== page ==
49. Infectious Risks Associated with Anti-Thymocyte Globulin (ATG, Thymoglobulin)

  1. Deepali Kumar MD, MSc, FRCPC and
  2. Atul Humar MD, MSc, FRCPC
  1. Steven D. Burdette MD, FIDSA

Published Online: 5 MAY 2011

DOI: 10.1002/9781444397949.ch49

The AST Handbook of Transplant Infections

The AST Handbook of Transplant Infections

How to Cite

Burdette, S. D. (2011) Infectious Risks Associated with Anti-Thymocyte Globulin (ATG, Thymoglobulin), in The AST Handbook of Transplant Infections (eds D. Kumar and A. Humar), Wiley-Blackwell, Oxford, UK. doi: 10.1002/9781444397949.ch49

Editor Information

  1. Transplant Infectious Diseases, University of Alberta, Edmonton, Canada

Author Information

  1. Infectious Diseases Fellowship, Miami Valley Hospital Transplant Program, WSU Boonshoft School of Medicine, Dayton, OH, USA

Publication History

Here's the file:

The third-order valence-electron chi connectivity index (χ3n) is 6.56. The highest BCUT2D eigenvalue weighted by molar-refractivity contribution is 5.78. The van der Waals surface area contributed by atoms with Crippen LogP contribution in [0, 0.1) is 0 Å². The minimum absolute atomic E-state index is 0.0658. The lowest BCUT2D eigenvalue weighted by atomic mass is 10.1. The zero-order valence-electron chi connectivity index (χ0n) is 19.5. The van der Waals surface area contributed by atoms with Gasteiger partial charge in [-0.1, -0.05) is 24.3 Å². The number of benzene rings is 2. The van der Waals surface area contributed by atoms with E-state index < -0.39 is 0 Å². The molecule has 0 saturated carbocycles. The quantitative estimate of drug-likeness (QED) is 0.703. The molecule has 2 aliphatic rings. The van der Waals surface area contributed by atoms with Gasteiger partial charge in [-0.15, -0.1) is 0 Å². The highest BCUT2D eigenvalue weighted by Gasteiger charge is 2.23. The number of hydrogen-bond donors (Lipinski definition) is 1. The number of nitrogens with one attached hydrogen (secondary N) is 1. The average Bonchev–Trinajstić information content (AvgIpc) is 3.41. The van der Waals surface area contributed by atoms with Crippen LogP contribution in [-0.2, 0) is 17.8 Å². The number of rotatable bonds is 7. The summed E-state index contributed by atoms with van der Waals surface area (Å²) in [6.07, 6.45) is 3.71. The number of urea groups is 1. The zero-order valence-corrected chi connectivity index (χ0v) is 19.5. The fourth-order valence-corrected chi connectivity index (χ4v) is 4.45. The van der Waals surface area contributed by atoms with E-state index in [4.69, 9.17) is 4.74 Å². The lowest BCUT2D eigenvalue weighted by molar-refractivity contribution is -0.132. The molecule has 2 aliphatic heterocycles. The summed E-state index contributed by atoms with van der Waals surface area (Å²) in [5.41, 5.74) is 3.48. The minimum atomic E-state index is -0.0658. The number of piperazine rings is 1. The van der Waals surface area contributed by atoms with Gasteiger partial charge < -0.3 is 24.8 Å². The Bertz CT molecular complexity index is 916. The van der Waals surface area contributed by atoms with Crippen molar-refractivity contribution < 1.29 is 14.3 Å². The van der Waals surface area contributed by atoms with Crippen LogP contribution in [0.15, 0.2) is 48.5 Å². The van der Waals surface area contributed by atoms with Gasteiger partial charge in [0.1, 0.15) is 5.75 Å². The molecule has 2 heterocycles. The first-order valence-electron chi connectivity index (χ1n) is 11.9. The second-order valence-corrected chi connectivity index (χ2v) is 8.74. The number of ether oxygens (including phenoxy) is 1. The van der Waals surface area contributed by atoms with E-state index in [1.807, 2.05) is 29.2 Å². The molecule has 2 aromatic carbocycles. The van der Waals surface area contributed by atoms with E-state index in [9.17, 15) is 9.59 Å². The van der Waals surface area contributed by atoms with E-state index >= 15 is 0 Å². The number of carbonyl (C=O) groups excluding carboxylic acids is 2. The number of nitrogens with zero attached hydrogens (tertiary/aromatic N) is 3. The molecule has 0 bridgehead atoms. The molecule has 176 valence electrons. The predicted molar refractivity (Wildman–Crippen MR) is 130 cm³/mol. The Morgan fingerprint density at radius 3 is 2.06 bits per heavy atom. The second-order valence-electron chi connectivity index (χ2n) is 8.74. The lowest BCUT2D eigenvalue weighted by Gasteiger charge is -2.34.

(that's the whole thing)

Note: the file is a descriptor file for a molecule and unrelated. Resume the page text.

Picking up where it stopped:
1. Published Online: 5 MAY 2011
  2. Published Print: 13 MAY 2011

ISBN Information

Print ISBN: 9780470658277

Online ISBN: 9781444397949

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Keywords:

  • infectious risks associated with anti-thymocyte globulin (ATG, thymoglobulin);
  • mechanism of action - anti-thymocyte globulin (ATG), polyclonal antibody inducing dose-dependent depletion of T cells;
  • duration of effect - profound CD3 lymphopenia, lasting 1 year;
  • impact on laboratory monitoring;
  • impact on prophylaxis;
  • fungal infections - associated with false-positive Histoplasma urine antigens;
  • HCV/HBV - data lacking, progression of HBV infection associated with ATG;
  • pneumocystis - risk alleviated with proper prophylaxis;
  • HCV, hepatitis C virus;
  • IL-2R, interleukin-2R